brave, intuitive painting

"The intuitive mind is a sacred gift and the rational mind is a faithful servant.
We have created a society that honors the servant and has forgotten the gift."
- Albert Einstein

During some recent creative downtime, I picked up Brave Intuitive Painting, the first book written by long-admired artist Flora Bowley, which explores Flora's process of using a somewhat spontaneous, unplanned approach to creating stunningly bold and expressive artwork. What sets Flora's apart from other art instruction books is how it is less of a guide to specific painting techniques, and more an insight to shedding artistic inhibitions, stepping back and reflecting on work in progress and letting in-the-moment feelings and intuitions guide a piece of art to completion. 

I really enjoyed leafing through its soft, saturated pages with a cup of coffee and some relaxing music. Flora's heartfelt musings on the joys and challenges of creating honest, expressive art that is beautiful but not forced inspired me to ignore the creative block I'd been feeling, take out a big crisp canvas and start painting. It was a hazy summer morning after a weekend of long drives and wide skies, so I just started there with no other plan or guide.

Summer Road in progress

Though my painting style isn't very similar to Flora's, I was still able to take a lot from her advice on letting a painting evolve on its own... I layered lots of material, used broad strokes of complimentary colors, turned my canvas upside down and sideways several times before it found its own "rightside-up." I walked away, walked back, took mental notes from across the room on what I liked and didn't like, covered up whole areas and just kept layering and layering.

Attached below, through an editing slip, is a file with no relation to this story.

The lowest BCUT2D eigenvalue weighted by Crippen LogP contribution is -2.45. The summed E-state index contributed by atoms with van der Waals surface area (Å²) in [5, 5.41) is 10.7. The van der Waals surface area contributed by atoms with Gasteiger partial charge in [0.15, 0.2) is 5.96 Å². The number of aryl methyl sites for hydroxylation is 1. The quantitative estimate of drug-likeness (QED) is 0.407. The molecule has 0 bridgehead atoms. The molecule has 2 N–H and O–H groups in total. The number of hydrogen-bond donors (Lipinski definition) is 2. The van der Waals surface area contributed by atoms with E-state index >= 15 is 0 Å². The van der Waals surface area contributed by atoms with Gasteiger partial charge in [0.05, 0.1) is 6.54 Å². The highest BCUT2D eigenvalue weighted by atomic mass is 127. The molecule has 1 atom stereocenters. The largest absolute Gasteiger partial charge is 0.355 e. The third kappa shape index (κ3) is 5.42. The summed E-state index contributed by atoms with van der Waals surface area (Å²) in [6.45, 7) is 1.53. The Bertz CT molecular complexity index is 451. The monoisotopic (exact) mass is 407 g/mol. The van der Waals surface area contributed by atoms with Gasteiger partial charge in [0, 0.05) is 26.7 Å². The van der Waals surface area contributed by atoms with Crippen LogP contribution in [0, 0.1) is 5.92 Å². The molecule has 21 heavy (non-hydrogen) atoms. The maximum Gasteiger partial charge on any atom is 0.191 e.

The only planning was taping different things - letters, fabric, flower seed packets - to the canvas and deciding in the moment if it was "right." Honestly, it did make me a little nervous to operate this way... a lot of my collage materials are over a hundred years old (like the 1889 letter below) and I was a little worried about wasting them due to lack of planning... but for the sake of progress I let that fear go for now.

Planning on this painting consists of taping something to it for 60 seconds and deciding if I like it. Awesome.

Lots of layering and pencil sketching...

close up of "Summer Road"

Lots of fabric and photos and my own handwriting and sandpapering and paint splatters...

close up of "Summer Road"

In the end, it was the only painting I've ever finished so soon after I started it (though "soon" is relative, as this took multiple 10-hour painting sessions.) I love it and how it perfectly embodies a patchwork of summertime, travel, and being in the moment.

"Summer Road"

"Summer Road"
30" x 24" mixed media on canvas
Available in my Etsy shop
(you can see more detailed shots there too)